Marketers say that kids are getting older at younger ages and market to 6-year-olds like theyre 13, and 13-year-old girls like they are 20 (Dangerous Dolls). Bratz designer, Hayden Williams, wanted the dolls to showcase his love of fashion and pop culture and he did just that. The original Bratz included four dolls: Yasmin, Cloe, Jade, and Sasha (History of Bratz Dolls). These dolls had large heads, big eyes that somewhat resembled Blythe dolls of the 1960s (Learn the History Behind the Bratz Dolls). The arrival of Bratz dolls created a wave of excitement among young girls across the globe. However, Bratz dolls have created a lot of controversy on a national and international level based on their hyper-sexuality, materialistic lifestyle, bad influence on young girls, and ethnic diversity.
Over the course of time, Bratz dolls have been seen as oversexualized dolls for young girls. The dolls wardrobe mainly consist of tight or short clothing that doesnt suit young girls. A lot of moms were disturbed by the marketing of Bratz dolls. They were alarmed to see that such a doll was marketed to toddlers and adolescents. Psychologists believe the dolls encourage girls to have the desire to look sexy, rather than being smart. Since the dolls seemingly represent a sort of girl power, a lot of girls fail to realize that this kind of power isnt what will help them become successful, it will help them get boys to look at them (Dangerous Dolls). Bratz dolls smaller, more childlike bodies make them closely relatable for young girls. A report from the American Psychological Association found, from research, that Bratz used advertising and media images that encouraged girls to focus on their looks and sexuality, which can be harmful to their emotional and physical health (Donohue).
Bratz dolls put a lot of emphasis on having a materialistic lifestyle. The slogan created for the dolls is Girls With a Passion for Fashion! (Jow). The focus is shopping, so Bratz dolls set a higher standard of living for girls. A lot of girls wanted to live the Bratz lifestyle as it was constantly advertised. The dolls teach girls that it is important have a glamourous life. With the development of Bratz dolls, adolescent girls began to wear a ton of makeup and dress inappropriately for their age. At least that was the message conveyed by the dolls. Girls wanted to be just like the dolls, which resembled young teens. The dolls role in society was to encourage girls to do more shopping and be more interested it fashion and modeling rather than education.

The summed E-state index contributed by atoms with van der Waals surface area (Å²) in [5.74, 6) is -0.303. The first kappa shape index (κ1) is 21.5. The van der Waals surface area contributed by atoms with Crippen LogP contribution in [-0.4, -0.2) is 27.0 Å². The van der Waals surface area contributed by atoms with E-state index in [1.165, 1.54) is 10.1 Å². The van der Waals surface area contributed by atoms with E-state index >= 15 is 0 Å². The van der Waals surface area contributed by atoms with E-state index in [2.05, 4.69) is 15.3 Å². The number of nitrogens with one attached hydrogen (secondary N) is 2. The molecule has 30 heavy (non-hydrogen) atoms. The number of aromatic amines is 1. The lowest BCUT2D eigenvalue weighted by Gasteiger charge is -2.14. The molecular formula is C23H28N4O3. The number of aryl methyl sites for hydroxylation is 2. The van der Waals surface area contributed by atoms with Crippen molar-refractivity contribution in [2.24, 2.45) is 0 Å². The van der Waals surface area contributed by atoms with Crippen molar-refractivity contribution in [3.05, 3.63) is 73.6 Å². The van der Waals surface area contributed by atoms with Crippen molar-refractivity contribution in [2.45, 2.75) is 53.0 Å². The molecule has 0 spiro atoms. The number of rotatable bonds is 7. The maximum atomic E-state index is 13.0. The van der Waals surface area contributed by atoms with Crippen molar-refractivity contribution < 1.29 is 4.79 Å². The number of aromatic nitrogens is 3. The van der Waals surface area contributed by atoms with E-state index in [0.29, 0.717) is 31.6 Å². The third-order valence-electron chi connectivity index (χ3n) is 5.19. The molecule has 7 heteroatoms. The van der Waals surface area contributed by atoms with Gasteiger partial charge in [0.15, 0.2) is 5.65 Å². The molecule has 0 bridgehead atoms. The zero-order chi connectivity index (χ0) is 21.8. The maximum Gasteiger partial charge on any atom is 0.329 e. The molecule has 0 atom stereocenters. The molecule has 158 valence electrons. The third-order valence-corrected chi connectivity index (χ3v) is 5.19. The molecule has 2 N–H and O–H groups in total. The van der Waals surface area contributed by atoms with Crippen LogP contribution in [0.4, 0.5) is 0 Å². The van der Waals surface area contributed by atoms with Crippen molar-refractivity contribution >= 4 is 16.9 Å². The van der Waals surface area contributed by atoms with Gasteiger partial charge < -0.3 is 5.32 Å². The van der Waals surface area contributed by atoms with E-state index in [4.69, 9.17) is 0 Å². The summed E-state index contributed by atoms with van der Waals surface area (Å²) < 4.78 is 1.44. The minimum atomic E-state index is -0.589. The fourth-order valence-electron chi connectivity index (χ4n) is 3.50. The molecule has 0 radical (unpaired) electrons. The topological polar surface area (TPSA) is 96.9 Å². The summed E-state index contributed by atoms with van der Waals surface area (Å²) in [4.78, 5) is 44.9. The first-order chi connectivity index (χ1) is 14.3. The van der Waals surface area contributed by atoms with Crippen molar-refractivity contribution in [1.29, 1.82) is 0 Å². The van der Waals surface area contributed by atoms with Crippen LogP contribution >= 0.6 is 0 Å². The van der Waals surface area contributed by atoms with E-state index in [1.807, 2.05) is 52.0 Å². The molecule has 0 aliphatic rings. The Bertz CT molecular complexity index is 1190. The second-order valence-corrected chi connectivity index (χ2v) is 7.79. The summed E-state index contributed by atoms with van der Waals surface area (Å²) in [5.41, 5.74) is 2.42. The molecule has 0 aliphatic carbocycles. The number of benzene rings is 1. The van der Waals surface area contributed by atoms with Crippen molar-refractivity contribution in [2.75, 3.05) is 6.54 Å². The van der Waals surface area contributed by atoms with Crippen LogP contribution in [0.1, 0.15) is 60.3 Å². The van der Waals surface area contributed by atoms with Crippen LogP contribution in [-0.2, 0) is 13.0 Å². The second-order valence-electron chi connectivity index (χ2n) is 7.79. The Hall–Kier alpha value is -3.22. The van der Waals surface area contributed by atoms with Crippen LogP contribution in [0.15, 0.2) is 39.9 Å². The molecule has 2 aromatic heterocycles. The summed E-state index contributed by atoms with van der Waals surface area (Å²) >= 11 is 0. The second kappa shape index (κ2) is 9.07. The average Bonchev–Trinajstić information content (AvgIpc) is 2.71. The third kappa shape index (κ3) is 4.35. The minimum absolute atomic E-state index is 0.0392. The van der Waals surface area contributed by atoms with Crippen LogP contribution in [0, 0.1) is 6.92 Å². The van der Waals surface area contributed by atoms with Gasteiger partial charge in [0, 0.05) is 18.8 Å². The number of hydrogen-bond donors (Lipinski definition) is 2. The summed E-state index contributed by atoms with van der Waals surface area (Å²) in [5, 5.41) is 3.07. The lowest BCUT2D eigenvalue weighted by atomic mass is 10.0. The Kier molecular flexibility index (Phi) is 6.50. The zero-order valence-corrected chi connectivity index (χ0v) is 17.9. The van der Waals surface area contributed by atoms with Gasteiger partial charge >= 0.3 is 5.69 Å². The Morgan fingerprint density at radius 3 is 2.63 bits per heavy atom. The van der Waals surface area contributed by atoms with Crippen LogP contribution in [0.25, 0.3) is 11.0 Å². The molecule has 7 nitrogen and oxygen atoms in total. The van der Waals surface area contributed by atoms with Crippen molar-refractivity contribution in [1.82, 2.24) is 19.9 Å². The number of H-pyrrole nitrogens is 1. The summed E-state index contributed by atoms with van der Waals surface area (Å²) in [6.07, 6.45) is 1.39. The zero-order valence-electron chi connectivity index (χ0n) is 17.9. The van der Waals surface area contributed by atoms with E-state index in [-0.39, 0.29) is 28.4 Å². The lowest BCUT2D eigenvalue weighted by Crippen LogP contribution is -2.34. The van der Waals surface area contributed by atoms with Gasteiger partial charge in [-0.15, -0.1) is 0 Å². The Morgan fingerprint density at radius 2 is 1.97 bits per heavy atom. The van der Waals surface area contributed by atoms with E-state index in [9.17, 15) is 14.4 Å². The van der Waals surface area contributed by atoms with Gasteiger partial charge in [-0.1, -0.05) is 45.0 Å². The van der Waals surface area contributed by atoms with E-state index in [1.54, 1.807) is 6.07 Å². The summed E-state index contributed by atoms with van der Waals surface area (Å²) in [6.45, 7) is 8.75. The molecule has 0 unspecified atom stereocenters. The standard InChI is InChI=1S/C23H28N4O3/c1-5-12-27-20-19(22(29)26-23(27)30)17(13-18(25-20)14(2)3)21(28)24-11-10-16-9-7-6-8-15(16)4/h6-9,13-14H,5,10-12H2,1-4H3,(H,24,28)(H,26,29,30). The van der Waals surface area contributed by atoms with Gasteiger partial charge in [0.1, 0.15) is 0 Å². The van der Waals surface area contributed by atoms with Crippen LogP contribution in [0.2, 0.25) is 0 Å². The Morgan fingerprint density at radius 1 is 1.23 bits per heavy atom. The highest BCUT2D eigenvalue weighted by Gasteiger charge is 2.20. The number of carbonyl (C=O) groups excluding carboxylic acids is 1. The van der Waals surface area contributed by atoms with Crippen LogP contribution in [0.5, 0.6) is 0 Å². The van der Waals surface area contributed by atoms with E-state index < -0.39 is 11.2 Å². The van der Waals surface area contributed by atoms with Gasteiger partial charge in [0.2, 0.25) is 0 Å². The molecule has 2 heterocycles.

Bratz dolls were said to be a bad influence on adolescent girls. For example, Bratz dolls convey the market message of sex being a commodity (Dangerous Dolls). Group cofounder of the Campaign for a Commercial-Free Childhood (CCFC), Susan Linn, cites Bratz as one of many examples of belly-baring shirts, low-rider jeans, and thong underwear made for girls under 10 years old (Dangerous Dolls). According to the Manchester News, Bratz were the worst offenders of encouraging girls to focus on looks and sexuality (Donohue). There are parents who believe Bratz dolls are hell-spawn for girls arent very self-possessed, well-loved, and confident (The Good, The Bad, and The Bratz). While majority of parents believe the dolls are a serious issue, some believe they arent that big of an issue and think that any negativity in the dolls can be offset by instilling good values at home (Bratz Doll Controversy). They believe the dolls really only have an impact on girls who arent 100 percent sure of themselves. They believe it is also the parents responsibility to raise their child to be self-aware. Parents believe the doll contributes to the objectification of women with its strong focus on looks and sexuality (The Good, The Bad, and The Bratz). The dolls help desensitize children to open displays of sexuality making it seem okay (The Good, The Bad, and The Bratz). With all of these sexual implications of Bratz dolls, it seems clear that the dolls were bad influences on the development of young girls.
Bratz dolls introduced a large amount of ethnic diversity into the doll industry, even though they werent made for any particular race. They have large eyes, full lips, a very small nose and range in skin tones and hair colors. MGA executives explain that they dont market the dolls as belonging to a particular race. For example, there are girls from Samoa who think Sasha is Samoan and girls from the United States who believes she is from Harlem. A lot of people believe Bratz dolls were made to represent Latina women (Sorey-Backus). According to Backus, MGA entertainment wanted to be clear that they were trying to represent non-white dolls in a way that made it acceptable to the public. Unlike Barbie who simply had various dye jobs and costume changes, Bratz actually had a range of physical features that represent people of different ethnicities (Sorey-Backus).
Overall, the controversy over Bratz dolls has spread internationally because of their hyper-sexuality, materialistic lifestyle, bad influence on young girls, and ethnic diversity. The wardrobe of the dolls is too mature to market them to adolescent children. To have such a focus on material things and physical appearance makes girls worry about the wrong things instead of what is important, such as personal knowledge. Not all girls this age are fully aware of themselves so, exposure to these dolls is something negative. Although it is nice to see the wide range of ethnicities shown through the dolls, the hypersexuality and unnecessarily materialistic lifestyle outweighs that one positive feature. With the information given, maybe you will think twice before purchasing a Bratz doll for your child.